I have also tried the W15CY and the Illuminator 5". I find the seas more alive and free, like the Accuton. The Illuminator seems more closed in sound. But I heard that it's normal for paper to work like a rippel-effect (looks like the small waves made when a stone is thrown into water) when on the other hand metal/ceramic-cones more work like a piston. Maybe this is what I prefer and nothing more. The illuminator is a great driver, but I feel that its abillity to play loud and deep, is at a cost - less upper midrange detail. But again - this is just my experience.

Last edited by Tordenguden; 30th October 2012 at 09:38 PM.
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Old 30th October 2012, 11:00 PM   #9
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Quote:
Originally Posted by Kooshball View Post
How about as compared to the seas h1600 fu10rb prestige driver?
I think you rather have to look at it in terms of what you want the driver to do. The scan has the advantage of having a lot of linear xmax, as well as reasonable sensitivity, so will cope with shallow slopes and the extra excursion requirements associated with them, far more gracefully then other drivers will.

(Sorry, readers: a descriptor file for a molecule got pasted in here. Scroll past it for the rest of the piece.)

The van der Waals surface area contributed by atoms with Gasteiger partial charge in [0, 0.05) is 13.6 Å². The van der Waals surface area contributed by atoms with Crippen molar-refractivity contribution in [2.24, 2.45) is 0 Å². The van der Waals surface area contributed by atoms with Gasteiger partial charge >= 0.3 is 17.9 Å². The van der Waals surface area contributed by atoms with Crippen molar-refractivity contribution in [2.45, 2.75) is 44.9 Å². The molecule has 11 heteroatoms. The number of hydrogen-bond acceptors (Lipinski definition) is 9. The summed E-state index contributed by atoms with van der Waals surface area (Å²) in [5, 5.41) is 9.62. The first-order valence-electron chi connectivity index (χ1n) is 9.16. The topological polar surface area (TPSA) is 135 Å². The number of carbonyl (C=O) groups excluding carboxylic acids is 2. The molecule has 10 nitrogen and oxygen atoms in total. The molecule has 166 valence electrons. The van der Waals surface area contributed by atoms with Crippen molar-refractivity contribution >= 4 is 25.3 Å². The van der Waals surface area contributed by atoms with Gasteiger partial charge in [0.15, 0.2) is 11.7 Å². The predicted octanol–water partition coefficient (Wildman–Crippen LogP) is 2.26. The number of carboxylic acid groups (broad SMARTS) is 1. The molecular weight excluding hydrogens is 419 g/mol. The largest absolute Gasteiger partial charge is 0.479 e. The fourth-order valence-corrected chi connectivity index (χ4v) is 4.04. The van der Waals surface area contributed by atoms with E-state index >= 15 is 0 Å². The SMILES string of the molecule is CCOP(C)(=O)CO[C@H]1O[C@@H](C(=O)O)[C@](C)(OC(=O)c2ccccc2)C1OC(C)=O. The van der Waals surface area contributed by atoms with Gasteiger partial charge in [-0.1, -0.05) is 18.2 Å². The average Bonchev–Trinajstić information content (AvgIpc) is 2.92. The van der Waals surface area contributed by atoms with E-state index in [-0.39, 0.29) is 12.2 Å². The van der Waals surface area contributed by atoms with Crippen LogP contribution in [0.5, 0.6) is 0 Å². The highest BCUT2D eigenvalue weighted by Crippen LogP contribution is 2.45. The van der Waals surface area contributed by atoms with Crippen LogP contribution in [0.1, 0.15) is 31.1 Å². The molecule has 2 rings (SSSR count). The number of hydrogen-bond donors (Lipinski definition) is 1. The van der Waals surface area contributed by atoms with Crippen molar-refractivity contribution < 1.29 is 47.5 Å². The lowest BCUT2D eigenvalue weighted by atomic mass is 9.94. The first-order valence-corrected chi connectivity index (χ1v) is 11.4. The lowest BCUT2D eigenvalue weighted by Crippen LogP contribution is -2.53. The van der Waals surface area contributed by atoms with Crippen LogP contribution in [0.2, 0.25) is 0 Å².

The fu10rb looks interesting, but the proof would be in the third party measurements. I am a little concerned with its response in the 1-2kHz area as there are clearly some resonance issues going on, quite how these will impact on the sound/thd I don't know. As far as small mid range drivers go, you've got a few high performing options at different prices and also different in their construction/abilities.

Of the options you've got the ZA14, the scan 10F, the vifa TC9FD18, the Fountek FR88EX, the tang band 75-1588SE, the dayton RS52, RS125, RS100. You've then got the C90-6-79, the C173-6-096E from accuton, the Vifa NE line, the various drivers in the exclusive range from peerless and the AC120 and AC130/50CK from aurum cantus, most of the revelator drivers and if you like the B&W FST driver.

All of those above will work as great midrange drivers, you've got ones of different sizes, different cone materials, different device type, different sensitivities/impedances and many different prices.

If you want to cross low & high, ie say 300Hz and 4000Hz, then you need a small driver with a soft cone and one with a decent amount of xmax too, so domes are out. If you want to work with a wave-guide then you're also going to need a soft cone and of the right diameter to match the directivity of your wave-guide. There are many other reasons for choosing one driver over another, you might just like it for some bizarre reason, I quite like the idea of trying the 15M5624 from scan speak as it has the potential for being excellent whilst also being very affordable and easy to work with.
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Old 30th October 2012, 11:15 PM   #10
pdul is offline pdul  Denmark
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5M30 and 5MP60 from Beyma to add a few more